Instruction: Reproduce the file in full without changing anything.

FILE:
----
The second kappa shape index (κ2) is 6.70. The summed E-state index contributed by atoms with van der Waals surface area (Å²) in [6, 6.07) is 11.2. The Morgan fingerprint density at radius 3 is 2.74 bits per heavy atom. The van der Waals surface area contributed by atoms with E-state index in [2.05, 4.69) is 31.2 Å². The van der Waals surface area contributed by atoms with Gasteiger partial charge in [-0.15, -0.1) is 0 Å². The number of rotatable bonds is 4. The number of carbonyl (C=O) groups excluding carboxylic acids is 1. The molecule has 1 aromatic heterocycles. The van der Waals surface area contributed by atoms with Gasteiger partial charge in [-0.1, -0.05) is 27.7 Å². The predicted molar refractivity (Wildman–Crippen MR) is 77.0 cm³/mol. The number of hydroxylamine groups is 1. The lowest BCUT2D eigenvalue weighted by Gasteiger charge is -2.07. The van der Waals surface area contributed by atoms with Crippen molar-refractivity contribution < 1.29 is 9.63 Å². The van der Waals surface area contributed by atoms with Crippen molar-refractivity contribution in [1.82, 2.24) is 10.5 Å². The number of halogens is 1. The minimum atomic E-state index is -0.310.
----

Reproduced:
The second kappa shape index (κ2) is 6.70. The summed E-state index contributed by atoms with van der Waals surface area (Å²) in [6, 6.07) is 11.2. The Morgan fingerprint density at radius 3 is 2.74 bits per heavy atom. The van der Waals surface area contributed by atoms with E-state index in [2.05, 4.69) is 31.2 Å². The van der Waals surface area contributed by atoms with Gasteiger partial charge in [-0.15, -0.1) is 0 Å². The number of rotatable bonds is 4. The number of carbonyl (C=O) groups excluding carboxylic acids is 1. The molecule has 1 aromatic heterocycles. The van der Waals surface area contributed by atoms with Gasteiger partial charge in [-0.1, -0.05) is 27.7 Å². The predicted molar refractivity (Wildman–Crippen MR) is 77.0 cm³/mol. The number of hydroxylamine groups is 1. The lowest BCUT2D eigenvalue weighted by Gasteiger charge is -2.07. The van der Waals surface area contributed by atoms with Crippen molar-refractivity contribution < 1.29 is 9.63 Å². The van der Waals surface area contributed by atoms with Crippen molar-refractivity contribution in [1.82, 2.24) is 10.5 Å². The number of halogens is 1. The minimum atomic E-state index is -0.310.